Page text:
The clips are just a compendium of the news. Let’s look at analytics. For those firms that do it in-house they are paying an analyst about $1,750 per month (based on the same formula for the coordinator on a base salary of $70,000).
For the sake of argument, we will assume that this analyst has a license to access the same media scanning services as the daily clip coordinator. In some cases, the analyst also has another supplier because some media software lacks comprehensive TV or radio coverage, so you can add another $2,000 per month. That analyst then uses software to create analytics reports.
The total so far is $10,000 a month for clips and analytics. These figures exclude costs for office space, equipment, benefits etc. for two employees, which add an additional 30 percent. Nor does it include your personal time (and distraction) to manage the monitoring, analytics and reporting process on an ongoing basis.
The time spent on this work is contingent on whether the data provided from the service companies is clean. In my experience the data is consistently dirty and requires substantial cleaning to be useful. While I am not adding this extra time into the analyst spending 30 percent of their day, in some cases it will be more, not less.
Here’s where it can get even worse. I have seen multiple departments within the same company using the same service supplier. Factiva or Lexus Nexus provide a valuable service not just for media monitoring but for research and accessing content that is behind pay walls.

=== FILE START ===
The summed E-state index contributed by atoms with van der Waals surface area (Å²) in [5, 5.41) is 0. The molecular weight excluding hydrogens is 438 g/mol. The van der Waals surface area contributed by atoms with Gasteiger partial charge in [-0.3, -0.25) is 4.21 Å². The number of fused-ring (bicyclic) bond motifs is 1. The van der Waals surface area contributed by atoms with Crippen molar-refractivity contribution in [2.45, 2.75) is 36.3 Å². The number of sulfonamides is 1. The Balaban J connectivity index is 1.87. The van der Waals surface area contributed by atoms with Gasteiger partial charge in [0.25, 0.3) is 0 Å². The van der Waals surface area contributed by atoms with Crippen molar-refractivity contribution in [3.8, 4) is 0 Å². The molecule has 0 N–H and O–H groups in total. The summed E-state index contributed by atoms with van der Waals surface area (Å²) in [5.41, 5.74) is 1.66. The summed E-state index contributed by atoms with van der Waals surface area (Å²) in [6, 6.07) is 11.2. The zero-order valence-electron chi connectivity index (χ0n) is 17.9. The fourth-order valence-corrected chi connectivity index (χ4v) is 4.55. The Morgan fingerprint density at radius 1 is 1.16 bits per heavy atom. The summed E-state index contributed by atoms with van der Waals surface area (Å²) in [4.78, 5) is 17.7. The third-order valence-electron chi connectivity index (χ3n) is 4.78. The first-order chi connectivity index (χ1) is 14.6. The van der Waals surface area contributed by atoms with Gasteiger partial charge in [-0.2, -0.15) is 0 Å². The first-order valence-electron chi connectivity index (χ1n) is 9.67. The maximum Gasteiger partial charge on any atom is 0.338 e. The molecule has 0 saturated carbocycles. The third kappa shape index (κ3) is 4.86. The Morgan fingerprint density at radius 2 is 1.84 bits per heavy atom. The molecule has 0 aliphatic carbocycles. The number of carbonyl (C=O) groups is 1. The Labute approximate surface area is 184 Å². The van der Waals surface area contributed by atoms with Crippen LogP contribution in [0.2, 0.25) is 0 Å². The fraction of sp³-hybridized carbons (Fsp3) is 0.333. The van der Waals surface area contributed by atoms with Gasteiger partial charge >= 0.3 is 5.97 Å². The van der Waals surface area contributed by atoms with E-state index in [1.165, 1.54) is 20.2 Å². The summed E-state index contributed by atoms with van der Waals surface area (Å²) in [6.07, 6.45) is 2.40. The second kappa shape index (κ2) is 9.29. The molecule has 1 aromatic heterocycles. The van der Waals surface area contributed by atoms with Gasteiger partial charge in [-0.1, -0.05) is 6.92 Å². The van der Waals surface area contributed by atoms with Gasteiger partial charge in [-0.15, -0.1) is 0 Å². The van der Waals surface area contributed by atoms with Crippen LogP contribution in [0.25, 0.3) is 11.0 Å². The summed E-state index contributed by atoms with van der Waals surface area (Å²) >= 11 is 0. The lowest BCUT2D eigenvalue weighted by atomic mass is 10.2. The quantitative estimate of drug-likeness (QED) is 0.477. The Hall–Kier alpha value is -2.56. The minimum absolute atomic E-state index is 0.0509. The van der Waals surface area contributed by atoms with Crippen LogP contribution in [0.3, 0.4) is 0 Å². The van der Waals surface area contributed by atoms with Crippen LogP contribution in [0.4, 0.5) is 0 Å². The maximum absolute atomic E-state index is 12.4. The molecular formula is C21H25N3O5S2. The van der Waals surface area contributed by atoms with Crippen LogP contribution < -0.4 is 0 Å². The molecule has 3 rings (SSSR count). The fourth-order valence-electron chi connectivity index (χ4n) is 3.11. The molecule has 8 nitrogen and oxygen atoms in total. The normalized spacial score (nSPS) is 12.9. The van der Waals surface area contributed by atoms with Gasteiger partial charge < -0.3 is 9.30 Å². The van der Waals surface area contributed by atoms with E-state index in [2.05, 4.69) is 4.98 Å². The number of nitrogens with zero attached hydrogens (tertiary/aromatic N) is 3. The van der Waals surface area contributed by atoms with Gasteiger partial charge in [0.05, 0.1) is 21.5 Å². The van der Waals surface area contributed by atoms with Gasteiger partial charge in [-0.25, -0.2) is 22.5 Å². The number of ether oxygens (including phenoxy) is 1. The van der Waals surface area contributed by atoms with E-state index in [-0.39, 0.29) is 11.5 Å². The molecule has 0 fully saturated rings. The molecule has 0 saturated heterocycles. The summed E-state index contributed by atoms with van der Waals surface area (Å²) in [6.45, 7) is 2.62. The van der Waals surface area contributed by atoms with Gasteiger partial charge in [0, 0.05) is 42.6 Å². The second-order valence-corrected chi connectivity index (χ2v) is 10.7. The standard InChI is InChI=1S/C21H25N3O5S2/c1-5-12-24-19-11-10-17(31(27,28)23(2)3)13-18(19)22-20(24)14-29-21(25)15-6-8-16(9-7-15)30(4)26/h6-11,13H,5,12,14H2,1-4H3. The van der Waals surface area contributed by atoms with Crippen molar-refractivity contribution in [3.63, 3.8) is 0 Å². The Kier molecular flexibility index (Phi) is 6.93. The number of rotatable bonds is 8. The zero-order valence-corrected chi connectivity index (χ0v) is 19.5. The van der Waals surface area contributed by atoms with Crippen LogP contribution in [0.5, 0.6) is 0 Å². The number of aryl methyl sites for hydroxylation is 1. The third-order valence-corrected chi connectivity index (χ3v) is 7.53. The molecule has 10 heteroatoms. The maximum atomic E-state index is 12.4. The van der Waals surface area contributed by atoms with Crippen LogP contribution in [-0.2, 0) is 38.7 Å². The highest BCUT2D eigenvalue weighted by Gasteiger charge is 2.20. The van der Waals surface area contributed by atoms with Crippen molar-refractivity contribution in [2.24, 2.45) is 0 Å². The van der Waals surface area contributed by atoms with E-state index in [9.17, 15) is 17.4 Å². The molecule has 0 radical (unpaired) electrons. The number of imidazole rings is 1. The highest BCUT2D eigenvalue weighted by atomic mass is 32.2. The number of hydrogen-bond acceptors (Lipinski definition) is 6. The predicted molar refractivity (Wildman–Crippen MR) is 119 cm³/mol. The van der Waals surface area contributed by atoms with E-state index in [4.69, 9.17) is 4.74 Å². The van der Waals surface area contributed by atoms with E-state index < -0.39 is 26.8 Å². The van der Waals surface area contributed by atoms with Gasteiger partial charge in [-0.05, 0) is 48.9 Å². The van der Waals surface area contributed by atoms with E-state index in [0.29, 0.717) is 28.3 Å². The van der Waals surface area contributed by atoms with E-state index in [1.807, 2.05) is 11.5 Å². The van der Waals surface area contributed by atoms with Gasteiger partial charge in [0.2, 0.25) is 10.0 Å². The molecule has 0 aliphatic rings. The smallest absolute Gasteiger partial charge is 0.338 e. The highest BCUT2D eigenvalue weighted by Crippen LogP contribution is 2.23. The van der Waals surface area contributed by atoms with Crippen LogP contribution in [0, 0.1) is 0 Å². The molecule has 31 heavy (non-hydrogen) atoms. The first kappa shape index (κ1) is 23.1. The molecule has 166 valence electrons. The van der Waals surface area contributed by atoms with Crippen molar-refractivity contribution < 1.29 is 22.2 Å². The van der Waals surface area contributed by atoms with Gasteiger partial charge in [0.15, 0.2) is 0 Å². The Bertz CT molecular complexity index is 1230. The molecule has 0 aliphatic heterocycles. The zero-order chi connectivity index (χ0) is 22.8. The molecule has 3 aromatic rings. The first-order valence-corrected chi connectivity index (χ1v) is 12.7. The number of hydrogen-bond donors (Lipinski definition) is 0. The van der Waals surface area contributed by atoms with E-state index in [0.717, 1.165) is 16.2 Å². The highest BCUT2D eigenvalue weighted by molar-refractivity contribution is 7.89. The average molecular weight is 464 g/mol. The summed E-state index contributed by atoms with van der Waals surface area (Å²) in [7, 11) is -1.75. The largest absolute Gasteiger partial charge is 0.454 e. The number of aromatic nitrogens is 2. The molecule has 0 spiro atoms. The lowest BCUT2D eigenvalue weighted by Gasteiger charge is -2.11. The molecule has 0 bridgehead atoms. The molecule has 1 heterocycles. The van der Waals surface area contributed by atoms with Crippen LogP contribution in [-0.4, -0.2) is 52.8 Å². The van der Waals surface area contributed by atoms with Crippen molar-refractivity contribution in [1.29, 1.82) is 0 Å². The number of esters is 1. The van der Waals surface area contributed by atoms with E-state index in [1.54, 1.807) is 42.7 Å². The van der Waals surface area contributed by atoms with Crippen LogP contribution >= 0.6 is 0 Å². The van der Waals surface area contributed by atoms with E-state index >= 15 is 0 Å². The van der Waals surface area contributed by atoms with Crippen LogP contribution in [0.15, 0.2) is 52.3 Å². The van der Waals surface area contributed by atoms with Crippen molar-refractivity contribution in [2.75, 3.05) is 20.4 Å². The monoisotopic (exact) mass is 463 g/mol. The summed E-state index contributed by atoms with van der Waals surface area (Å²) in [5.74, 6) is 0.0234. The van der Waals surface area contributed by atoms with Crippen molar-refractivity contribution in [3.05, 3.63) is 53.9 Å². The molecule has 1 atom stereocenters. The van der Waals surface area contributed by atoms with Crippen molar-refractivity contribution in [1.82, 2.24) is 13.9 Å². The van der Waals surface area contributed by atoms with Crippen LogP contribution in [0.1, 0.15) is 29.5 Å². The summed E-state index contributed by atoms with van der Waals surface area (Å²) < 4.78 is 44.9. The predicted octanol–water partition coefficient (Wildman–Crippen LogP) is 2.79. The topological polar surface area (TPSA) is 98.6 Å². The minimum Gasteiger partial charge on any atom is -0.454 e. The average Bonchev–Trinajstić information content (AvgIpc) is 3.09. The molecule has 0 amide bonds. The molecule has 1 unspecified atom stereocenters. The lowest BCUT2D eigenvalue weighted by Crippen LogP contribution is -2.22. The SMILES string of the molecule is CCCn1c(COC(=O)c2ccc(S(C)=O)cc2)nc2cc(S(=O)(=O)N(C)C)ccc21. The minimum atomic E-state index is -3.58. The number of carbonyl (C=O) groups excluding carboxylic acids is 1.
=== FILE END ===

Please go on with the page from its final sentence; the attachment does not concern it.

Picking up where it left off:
It is not surprising to find subscriptions in the research department, strategy, or legal to name a few. Those departments together could be ringing up $15,000 a month for their media scanning needs...a need that the corporate communications department could meet since it is already paying for the service.
Let’s go back to those who say they can’t afford a media measurement and analytics firm. Some will point to the price tag, which is not uncommon to find costing $12,000 per month, which is less than our in-house example.
But let’s look at those costs. If this full-service firm is worth its price, it should have multiple media data sources to ensure you have the best, most comprehensive data pool. That requires at least two online and print earned media sources, two broadcast media sources and at least two social media sources. That is worth $10,000 per month right there.